WASHINGTON -- Looking at the current environment for higher education and the state of the U.S. economy, it's hard not to think that community colleges are poised for a period of increased influence and visibility. With sharply rising unemployment and the growing recognition that the country needs to radically ramp up the number of Americans with at least some college credential, two-year institutions' career focus and open-access mission are likely to give them a central role in many state, regional and local policies.
"This is our time," Jerry Sue Thornton, president of Cleveland's Cuyahoga Community College, has taken to saying of the sector.
President Obama and Education Secretary Arne Duncan seem to think so, too, judging by their decision to nominate  a community college leader, Chancellor Martha J. Kanter of Foothill-De Anza Community College District, as U.S. under secretary of education, which is the second- or third-highest ranking position in the Education Department. The nomination was made official Wednesday evening, hours after Duncan, apparently prematurely, let slip news of the nomination during a speech to a meeting of Ohio college presidents  convened by U.S. Sen. Sherrod Brown.
"I hope I'm not making news," the genial education secretary said after saying he "thought" Kanter's nomination was to be announced Wednesday. Welcome to Washington ...
If confirmed, Kanter would be the first community college official to reach such a high rank within the U.S. Education Department. Community college officials have headed the agency's vocational education branch, and Diane Auer Jones, assistant secretary for postsecondary education in 2007, had been a two-year college faculty member and administrator. But the idea of having a community college leader in such a high profile position elated officials in the sector. The under secretary oversees policies, programs, and activities related to postsecondary education, vocational and adult education, and federal student aid.
"This appointment ... speaks to Dr. Kanter's tremendous reputation as a leader and community college change agent," said Gerardo de Los Santos, president and CEO of the League for Innovation in the Community College, on whose board Kanter sits, and of which she is vice chair. "But in the broader scope, it also says something important about the meaningful role that community colleges are playing in our society to step up and provide economic development, revitalization, and educational access."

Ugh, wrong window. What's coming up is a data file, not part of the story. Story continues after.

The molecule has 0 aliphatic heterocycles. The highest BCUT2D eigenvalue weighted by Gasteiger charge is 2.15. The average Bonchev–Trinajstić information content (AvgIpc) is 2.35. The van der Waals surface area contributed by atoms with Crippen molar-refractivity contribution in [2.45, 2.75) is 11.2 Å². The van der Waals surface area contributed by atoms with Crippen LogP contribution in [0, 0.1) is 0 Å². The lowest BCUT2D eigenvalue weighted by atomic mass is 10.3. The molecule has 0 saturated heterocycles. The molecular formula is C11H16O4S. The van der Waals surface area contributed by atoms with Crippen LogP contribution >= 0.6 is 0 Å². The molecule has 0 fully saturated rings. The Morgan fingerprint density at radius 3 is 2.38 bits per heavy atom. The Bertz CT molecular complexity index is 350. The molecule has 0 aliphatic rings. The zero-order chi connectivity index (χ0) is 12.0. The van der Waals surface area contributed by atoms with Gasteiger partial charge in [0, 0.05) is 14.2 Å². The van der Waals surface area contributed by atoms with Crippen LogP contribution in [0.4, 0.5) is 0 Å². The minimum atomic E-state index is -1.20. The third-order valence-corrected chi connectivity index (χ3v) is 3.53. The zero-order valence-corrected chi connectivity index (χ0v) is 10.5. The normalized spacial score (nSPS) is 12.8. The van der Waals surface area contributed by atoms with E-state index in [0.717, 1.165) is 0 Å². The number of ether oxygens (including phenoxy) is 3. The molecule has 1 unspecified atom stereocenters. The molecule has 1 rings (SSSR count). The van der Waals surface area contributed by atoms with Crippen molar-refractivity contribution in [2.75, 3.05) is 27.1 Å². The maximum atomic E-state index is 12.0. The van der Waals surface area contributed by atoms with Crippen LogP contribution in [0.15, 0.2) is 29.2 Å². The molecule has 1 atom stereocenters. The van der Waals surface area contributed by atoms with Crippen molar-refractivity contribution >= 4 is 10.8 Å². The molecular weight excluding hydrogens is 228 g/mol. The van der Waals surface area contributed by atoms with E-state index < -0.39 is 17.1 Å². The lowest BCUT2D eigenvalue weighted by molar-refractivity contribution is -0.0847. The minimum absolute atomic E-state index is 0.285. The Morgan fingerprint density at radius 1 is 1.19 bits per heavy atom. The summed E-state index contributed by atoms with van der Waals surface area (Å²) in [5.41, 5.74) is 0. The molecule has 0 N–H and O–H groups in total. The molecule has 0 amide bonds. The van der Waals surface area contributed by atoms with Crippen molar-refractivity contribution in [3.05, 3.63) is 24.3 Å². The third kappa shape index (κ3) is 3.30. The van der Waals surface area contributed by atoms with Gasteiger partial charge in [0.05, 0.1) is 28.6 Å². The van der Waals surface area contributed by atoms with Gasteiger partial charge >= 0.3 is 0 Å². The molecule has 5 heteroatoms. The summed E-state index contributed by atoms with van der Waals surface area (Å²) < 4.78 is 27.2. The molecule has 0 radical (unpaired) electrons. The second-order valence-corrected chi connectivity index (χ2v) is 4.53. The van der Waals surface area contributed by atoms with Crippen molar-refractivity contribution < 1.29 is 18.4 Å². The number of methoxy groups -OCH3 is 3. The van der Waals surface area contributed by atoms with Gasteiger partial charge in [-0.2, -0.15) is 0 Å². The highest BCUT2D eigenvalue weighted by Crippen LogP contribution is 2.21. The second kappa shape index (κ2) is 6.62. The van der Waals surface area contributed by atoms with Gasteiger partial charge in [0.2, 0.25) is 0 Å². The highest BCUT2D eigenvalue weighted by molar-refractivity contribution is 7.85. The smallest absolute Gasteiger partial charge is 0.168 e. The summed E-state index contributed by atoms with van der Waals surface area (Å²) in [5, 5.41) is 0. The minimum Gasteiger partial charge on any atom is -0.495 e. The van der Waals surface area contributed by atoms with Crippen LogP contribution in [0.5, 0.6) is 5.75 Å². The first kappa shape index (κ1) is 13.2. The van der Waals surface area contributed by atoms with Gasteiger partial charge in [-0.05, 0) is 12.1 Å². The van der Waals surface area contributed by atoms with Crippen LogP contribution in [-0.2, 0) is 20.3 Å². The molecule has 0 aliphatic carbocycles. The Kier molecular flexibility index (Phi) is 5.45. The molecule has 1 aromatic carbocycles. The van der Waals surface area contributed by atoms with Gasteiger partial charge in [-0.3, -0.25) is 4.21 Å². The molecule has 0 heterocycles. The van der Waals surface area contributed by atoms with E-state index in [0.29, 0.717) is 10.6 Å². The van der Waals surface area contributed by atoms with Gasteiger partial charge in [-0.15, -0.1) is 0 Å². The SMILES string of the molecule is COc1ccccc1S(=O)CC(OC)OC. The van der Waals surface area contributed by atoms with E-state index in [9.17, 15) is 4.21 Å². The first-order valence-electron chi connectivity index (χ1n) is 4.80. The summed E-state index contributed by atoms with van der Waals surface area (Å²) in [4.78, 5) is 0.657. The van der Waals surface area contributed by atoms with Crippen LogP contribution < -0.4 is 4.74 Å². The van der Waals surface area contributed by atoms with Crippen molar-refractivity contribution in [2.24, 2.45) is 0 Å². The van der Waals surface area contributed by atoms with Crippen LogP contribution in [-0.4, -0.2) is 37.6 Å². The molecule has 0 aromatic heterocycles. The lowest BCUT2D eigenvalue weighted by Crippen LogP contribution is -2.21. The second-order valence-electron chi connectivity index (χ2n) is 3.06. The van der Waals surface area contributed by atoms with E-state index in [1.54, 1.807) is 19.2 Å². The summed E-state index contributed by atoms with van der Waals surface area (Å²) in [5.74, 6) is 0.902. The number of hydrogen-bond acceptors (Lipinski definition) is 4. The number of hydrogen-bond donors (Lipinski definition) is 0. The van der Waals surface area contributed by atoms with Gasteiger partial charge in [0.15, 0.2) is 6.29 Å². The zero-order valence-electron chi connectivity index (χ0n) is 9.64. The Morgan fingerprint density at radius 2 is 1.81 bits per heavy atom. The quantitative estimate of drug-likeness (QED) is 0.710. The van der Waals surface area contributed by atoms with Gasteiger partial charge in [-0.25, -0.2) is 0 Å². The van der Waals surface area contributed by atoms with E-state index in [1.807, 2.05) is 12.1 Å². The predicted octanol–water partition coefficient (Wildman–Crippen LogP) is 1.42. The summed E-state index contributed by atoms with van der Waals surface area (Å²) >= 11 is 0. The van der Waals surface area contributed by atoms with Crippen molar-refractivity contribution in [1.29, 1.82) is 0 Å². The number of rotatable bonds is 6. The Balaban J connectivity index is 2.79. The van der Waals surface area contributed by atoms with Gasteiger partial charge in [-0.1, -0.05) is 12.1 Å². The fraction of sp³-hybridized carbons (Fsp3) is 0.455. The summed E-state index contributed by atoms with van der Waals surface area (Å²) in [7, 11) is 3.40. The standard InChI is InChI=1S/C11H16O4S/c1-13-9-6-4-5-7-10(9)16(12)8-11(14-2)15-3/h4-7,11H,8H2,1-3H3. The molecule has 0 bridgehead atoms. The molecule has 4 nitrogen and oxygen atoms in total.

Kanter, who holds bachelor's, master's and doctoral degrees from Brandeis University, Harvard University and the University of San Francisco, respectively, has spent more than 30 years in California's massive community college system, which educates 10 percent of the country's undergraduates. She has been chancellor of the widely respected Foothill-De Anza district since 2003, following a decade as president of De Anza College, one of the district's two campuses.
In her previous 16 years in California, which followed work as a teacher at several schools in and around New York City, she set up a program for students with learning disabilities at San Jose City College, and then worked in several positions in the statewide office of the California Community Colleges. In addition to those positions, she's been active in the League for Innovation, the Community College League of California, and the Association of California Community College Administrators.
Reached Wednesday evening, Kanter said she was honored and enormously excited by the opportunity to continue her "life's calling" of public service. She described her goals as "really simple": "fixing financial aid, once and for all, so students from poor families can go to college," and strengthening a "broken" academic system in which too few young people move through the educational pipeline to get meaningful certificates and degrees and into the "right careers." Simple as those goals are, she acknowledged, it is "so complicated to make change."
Kanter described the federal role as being "about leadership, the right incentives and accountability." Might there be a better time than during a terrible economic downturn to try to bring about change? she was asked. "People do their best work at times of crisis," she responded. "It's when we most need people's imagination and commitment."
Colleagues describe Kanter as a hard worker and an inclusive leader, and particularly cite her interest in and passion for using technology to make educational resources freely available, spearheading the Community College Consortium for Open Educational Resources  and the Community College Open Textbook Project. 
Those who've worked with her describe her as completely dedicated to the mission of community colleges, as evidenced by the educational philosophy statement  on her Foothill-De Anza Web page. Asked if she saw her appointment as affirmation of community colleges' role, Kanter gently demurred.
"Community colleges are the middle child, between elementary and high schools on the one hand, and colleges and universities on the other, and oftentimes the middle child does not get enough attention," she said. "But this is a time for the whole system to be thought through in a meaningful way, with a holistic look like President Obama and Secretary Duncan are talking about. Every part is important, not one more than the other."